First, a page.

A federal appeals court on Wednesday granted the Justice Department’s request to expedite its appeal for the appointment of a special master to examine documents seized by the FBI at former President Donald Trump’s Mar-a-Lago resort in August.
The decision by the Atlanta-based 11th Circuit Court of Appeals represents a setback to the 45th president, whose legal team asked the court on Monday to hold off hearing oral arguments in the case until January at the earliest.
The Justice Department asked the court on Sept. 30 to speed up its appeal of the special master appointment by US District Judge Aileen Cannon, claiming her order was hindering the agency’s ability to comb through the thousands of documents seized on Aug. 8 at Trump’s Florida home and slowing down its investigation.
Because of Cannon’s order, the Justice Department was prohibited from examining around 11,000 non-classified documents from Mar-a-Lago that were found stored alongside other presidential records marked classified.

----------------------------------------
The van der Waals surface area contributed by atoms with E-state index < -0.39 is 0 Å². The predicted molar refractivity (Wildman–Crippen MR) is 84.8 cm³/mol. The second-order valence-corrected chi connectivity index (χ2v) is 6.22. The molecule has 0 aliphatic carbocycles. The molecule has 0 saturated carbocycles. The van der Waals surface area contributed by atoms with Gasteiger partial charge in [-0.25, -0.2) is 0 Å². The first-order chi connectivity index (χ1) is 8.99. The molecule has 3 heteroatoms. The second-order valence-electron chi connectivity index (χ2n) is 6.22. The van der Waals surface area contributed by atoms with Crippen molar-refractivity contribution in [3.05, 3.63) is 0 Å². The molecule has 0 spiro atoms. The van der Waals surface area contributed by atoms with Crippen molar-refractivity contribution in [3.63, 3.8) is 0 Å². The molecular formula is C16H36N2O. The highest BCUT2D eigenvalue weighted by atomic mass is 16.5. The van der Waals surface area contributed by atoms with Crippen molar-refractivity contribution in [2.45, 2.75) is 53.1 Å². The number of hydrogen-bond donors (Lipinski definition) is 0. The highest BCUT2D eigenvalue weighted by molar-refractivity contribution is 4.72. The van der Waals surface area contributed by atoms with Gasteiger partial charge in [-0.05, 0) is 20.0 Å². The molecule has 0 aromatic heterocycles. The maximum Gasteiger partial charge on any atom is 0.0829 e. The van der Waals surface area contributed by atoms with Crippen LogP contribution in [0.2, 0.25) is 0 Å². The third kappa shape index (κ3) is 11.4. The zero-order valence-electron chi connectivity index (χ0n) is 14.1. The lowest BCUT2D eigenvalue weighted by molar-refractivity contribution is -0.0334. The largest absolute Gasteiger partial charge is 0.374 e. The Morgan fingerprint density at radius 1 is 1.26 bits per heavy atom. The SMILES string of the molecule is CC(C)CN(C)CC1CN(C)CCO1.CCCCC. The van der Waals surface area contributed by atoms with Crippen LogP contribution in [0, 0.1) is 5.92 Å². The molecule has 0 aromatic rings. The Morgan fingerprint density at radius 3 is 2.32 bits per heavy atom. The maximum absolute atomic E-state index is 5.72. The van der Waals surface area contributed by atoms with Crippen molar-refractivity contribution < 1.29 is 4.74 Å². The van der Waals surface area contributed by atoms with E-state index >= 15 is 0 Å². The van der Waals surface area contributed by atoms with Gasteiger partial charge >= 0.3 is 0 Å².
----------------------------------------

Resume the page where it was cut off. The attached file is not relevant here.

The appeals court previously allowed investigators to continue examining the classified documents, a ruling Trump appealed to the Supreme Court on Tuesday.
The Justice Department said the off-limit documents “may shed light” on how the records got to Mar-a-Lago and who may have accessed them.
The appeals court also moved up the schedule in order to receive all briefs by Nov. 17 and disallowed any extensions.
Cannon has given the special master, Brooklyn federal judge Raymond Dearie, until Dec. 16 to finish his review of the documents to determine whether they are covered by attorney-client privilege, executive privilege, or other protections.